The Doctor of Philosophy in Library and Information Science program, in the Department of Information Culture and Data Stewardship (ICDS), prepares students for careers in research, education, and professional practice. The primary purpose of the PhD program is to develop an understanding of library and information science beyond the master’s degree, with particular emphasis on the conduct of original research, the production of significant research findings, and the contribution of such findings to public knowledge.
This is a research-driven program where you will work closely with professors who are experts in their fields. Opportunities for our PhD students include:
- Archives and Information Science: For doctoral students interested in pursuing academic careers in the archives area, with a focus on digital preservation or curation and archival ethics, accountability, and appraisal issues.
- Information Behavior: For doctoral students who seek to understand how people plot a course through complex information ecologies including digital environments, and how such ecologies can respond to their ways of thinking, feeling, and valuing. A special emphasis is placed on behaviors of children and youth.
- Health Information Behavior and Health Education Interventions: For doctoral students who wish to investigate the information practices and behaviors of health professionals, patients, caregivers, and consumers.
- Social Information Systems: For doctoral students who will investigate issues related to the design and use of social information systems, focusing on the impact of social media on people’s information behavior.
- Web-based Information Systems: For doctoral students interested in studying, designing, and implementing web-based systems for representing, retrieving, extracting, and disseminating relevant information.
- School Librarianship: For doctoral students interested in teaching, research, and administrative experience in a top-ranked, competency-based School Library Certification Program designed for school librarians and school library supervisors.
This PhD degree requires a minimum of 54 credits beyond the master’s degree with a total credit minimum of 72. A minimum of 36 credits must be taken in advanced course work. The student must receive a letter grade in each course taken in this 36-credit requirement, except for the teaching practicum course.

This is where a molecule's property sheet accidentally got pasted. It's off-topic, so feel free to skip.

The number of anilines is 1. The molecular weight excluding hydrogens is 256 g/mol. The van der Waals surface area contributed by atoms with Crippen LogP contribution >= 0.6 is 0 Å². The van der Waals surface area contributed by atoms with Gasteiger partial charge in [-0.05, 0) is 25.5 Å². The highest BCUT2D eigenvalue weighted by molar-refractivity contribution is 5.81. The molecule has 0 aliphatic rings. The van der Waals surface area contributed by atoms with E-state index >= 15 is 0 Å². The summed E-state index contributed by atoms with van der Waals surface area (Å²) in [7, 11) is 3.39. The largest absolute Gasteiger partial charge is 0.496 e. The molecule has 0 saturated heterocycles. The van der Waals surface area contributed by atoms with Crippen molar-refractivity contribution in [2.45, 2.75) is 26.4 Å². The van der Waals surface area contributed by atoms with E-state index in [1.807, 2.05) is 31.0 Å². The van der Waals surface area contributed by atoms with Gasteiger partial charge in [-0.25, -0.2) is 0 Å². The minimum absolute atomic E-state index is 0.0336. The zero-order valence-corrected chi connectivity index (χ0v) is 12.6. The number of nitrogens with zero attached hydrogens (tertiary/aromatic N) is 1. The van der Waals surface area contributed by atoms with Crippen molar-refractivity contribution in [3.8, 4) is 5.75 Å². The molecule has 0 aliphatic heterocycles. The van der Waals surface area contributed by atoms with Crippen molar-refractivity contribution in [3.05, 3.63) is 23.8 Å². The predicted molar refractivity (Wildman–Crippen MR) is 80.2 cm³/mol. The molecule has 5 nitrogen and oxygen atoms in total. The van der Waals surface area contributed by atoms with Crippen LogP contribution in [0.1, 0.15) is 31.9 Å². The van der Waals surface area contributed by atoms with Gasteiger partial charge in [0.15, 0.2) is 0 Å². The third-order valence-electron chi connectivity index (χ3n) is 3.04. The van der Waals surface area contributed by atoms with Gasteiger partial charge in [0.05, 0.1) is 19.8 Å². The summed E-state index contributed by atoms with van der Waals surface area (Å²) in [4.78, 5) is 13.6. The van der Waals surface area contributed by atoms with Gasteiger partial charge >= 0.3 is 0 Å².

An additional 18 credits are required, which must be applied to dissertation research and writing; however, regardless of the number of credits taken, no more than 18 credits for dissertation research and writing may be applied toward graduation. The grade for these credits will appear as an “S” on the student’s transcript. In order to register for, and successfully complete, dissertation credits, students must show evidence of work toward the dissertation by completing the Dissertation Credit Tracking Checklist and updating it at the end of the term.
The minimum of 36 credits of course work, all of which must be on the graduate level, must be distributed as follows:
- 3 credits: LIS 3000 Introduction to Doctoral Studies
- 9 credits: 3000-level doctoral seminars offered by SCI
- 3 credits: LIS 3950 Teaching Practicum or FACDEV 2200 Practicum on University Teaching
- 6 credits: Courses in research methodology and statistics
- 6 credits: Courses in cognate field
- 9 credits: Courses may be:
- 3000-level independent studies or doctoral seminars offered by SCI (maximum of 6 credits)
- Additional 3000-level doctoral seminars offered by SCI
- Additional cognate courses (up to 6 credits)
- Additional research methodology courses
- 2000-level courses in SCI (subject to approval by the students’ advisor)
For full degree requirement details, visit the Library and Information Science course catalog.